Even when no vulnerabilties are found, the PVS is looking at the network traffic to the visited sites and attempting to enumerate web servers, mail servers, the open ports and even guess the operating system. This may also yield some surprising results such as a few IIS web servers in a sea of Apache systems, or some Linux devices at a place you'd expect to be 100% Microsoft.

Another thing we ran into was that some sites are very, very complex. Visiting a simple news site could cause content to be loaded from more than 10 unique web servers. This is likely a form of load balancing, but when evaluating these unique web server types, they usually were not all of the same application. We also saw this occasionally at some smaller technology vendor sites where the blog, the main web server, the white paper request form and the e-commerce site were all different systems and different technologies. In today's environment where different functions can be outsourced, this may be understandable. However, when these systems all have similar IP addresses and are on the same network, it may be overly complex.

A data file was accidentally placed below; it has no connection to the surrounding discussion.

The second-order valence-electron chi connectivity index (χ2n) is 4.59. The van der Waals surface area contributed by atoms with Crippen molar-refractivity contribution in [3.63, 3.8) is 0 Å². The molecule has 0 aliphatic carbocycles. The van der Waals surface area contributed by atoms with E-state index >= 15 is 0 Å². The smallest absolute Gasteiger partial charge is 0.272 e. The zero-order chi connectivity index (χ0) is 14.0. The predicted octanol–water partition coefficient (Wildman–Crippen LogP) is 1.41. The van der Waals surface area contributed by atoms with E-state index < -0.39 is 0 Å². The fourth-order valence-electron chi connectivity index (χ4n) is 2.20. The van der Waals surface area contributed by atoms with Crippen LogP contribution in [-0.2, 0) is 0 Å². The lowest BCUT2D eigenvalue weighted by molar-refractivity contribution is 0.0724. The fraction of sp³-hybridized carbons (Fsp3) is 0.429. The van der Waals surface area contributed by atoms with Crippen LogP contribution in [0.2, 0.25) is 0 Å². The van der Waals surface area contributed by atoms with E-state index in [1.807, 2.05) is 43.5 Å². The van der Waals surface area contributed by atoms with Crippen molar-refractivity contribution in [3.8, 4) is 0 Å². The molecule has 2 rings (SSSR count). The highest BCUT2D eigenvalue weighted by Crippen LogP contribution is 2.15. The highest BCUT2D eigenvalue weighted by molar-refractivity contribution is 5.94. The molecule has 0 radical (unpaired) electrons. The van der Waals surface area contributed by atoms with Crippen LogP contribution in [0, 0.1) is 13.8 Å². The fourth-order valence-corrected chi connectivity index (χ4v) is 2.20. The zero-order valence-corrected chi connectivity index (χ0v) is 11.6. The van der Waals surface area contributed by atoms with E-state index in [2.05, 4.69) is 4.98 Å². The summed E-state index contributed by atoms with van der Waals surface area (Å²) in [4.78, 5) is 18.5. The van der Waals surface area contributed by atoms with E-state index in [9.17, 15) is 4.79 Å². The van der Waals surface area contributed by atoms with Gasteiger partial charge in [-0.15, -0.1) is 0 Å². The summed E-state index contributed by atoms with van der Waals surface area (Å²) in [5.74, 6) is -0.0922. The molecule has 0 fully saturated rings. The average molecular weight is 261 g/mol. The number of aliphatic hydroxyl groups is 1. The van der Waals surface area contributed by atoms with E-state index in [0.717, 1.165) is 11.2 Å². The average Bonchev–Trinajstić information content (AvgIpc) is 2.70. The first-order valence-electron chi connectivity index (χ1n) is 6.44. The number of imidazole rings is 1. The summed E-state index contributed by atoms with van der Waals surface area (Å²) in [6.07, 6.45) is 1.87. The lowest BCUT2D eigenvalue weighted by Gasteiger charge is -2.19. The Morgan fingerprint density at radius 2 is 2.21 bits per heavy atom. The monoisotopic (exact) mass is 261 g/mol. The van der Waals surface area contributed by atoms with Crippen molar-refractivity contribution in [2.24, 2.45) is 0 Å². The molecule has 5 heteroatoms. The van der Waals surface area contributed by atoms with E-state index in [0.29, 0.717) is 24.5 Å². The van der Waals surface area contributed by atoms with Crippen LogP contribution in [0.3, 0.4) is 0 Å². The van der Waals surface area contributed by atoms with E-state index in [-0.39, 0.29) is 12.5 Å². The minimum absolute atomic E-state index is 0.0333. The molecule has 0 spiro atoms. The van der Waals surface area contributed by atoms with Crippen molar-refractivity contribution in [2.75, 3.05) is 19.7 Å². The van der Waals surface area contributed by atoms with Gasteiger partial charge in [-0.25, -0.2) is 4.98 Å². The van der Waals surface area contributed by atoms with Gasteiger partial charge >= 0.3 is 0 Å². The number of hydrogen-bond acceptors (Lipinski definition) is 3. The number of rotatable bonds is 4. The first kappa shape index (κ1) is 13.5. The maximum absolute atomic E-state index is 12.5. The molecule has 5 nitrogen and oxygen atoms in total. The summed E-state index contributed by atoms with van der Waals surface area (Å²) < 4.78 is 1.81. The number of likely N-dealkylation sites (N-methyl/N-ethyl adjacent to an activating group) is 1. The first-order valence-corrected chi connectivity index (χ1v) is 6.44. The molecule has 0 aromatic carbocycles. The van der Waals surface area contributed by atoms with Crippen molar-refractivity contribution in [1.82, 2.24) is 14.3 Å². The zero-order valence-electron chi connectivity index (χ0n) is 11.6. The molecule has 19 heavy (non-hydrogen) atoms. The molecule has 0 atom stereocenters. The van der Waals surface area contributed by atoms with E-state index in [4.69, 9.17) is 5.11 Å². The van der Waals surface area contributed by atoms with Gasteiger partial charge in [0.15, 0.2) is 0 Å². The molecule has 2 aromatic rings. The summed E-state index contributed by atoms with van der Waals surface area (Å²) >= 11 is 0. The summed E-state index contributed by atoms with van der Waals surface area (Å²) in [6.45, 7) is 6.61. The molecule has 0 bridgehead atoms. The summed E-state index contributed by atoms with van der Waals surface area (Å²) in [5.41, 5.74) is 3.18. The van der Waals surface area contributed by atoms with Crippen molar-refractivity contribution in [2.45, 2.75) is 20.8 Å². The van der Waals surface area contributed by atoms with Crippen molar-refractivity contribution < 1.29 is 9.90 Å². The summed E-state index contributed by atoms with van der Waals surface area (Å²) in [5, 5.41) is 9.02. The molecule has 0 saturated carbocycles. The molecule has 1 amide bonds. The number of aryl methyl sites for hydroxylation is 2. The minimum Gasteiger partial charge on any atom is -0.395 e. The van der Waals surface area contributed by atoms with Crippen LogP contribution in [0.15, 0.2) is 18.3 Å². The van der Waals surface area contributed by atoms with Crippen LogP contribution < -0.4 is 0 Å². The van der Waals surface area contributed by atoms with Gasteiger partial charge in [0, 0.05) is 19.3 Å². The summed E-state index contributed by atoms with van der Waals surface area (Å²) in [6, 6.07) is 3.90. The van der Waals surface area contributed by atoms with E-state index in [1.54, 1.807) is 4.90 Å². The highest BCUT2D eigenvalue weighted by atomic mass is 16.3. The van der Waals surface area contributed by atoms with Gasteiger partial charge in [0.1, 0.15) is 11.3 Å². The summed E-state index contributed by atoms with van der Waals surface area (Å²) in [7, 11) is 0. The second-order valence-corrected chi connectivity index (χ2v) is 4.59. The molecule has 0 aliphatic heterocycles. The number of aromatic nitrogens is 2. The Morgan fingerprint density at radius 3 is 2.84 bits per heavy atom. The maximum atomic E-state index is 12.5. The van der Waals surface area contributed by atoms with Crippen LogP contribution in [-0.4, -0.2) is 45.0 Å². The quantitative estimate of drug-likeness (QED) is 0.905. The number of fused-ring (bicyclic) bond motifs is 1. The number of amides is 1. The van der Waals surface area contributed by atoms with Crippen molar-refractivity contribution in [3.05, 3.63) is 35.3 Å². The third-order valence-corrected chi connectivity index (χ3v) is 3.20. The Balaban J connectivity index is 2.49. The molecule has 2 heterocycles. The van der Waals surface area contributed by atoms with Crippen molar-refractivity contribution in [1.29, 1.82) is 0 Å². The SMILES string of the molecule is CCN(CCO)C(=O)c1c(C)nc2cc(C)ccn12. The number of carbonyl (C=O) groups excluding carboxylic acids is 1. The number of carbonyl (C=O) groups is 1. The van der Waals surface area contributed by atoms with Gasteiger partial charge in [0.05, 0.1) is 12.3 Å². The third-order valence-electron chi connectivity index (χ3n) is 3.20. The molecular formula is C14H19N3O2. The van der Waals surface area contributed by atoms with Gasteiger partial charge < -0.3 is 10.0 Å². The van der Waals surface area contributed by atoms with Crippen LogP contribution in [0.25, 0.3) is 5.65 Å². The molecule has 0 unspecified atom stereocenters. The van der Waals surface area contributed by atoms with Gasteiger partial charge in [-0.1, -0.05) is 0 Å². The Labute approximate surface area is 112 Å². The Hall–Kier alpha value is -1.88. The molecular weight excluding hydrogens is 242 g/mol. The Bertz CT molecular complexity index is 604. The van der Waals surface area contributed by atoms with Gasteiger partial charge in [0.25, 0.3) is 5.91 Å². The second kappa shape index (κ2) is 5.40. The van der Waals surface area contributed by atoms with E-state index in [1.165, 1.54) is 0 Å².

Enterprise Monitoring

If finding Internet vulnerabilities simply through watching "normal" network traffic seems interesting to you, then consider what can be discovered when all traffic within an enterprise network can be analyzed. The Security Center can manage multiple Passive Vulnerability Scanners the same way it manages multiple Nessus scanners.

All information from the PVS is available for reporting, consumption via spread sheets, alerting, etc. by any Security Center users. Information from the PVS can also be used to identify new assets, sort them into various asset groups and even schedule active or credentialed scans of newly found hosts with Nessus.

The PVS can also search your network traffic for evidence of documents and data in motion that contain sensitive data such as credit card numbers. It can also point out which servers host "office" files such as PDFs, Spread Sheets and Word documents.

For More Information

Qualified customers who wish to evaluate the Passive Vulnerability Scanner or wish to evaluate Nessus or the Security Center should contact our sales staff.

Multiple demonstration videos are available online.

To learn more about Tenable's strategy to use active scanning, credentialed scanning and passive network monitoring, please consider reading the Blended Security Assessments white paper. The paper outlines both the advantages and disadvantages of active and passive scanning and how using both in a blended manner is more accurate than just using one technique.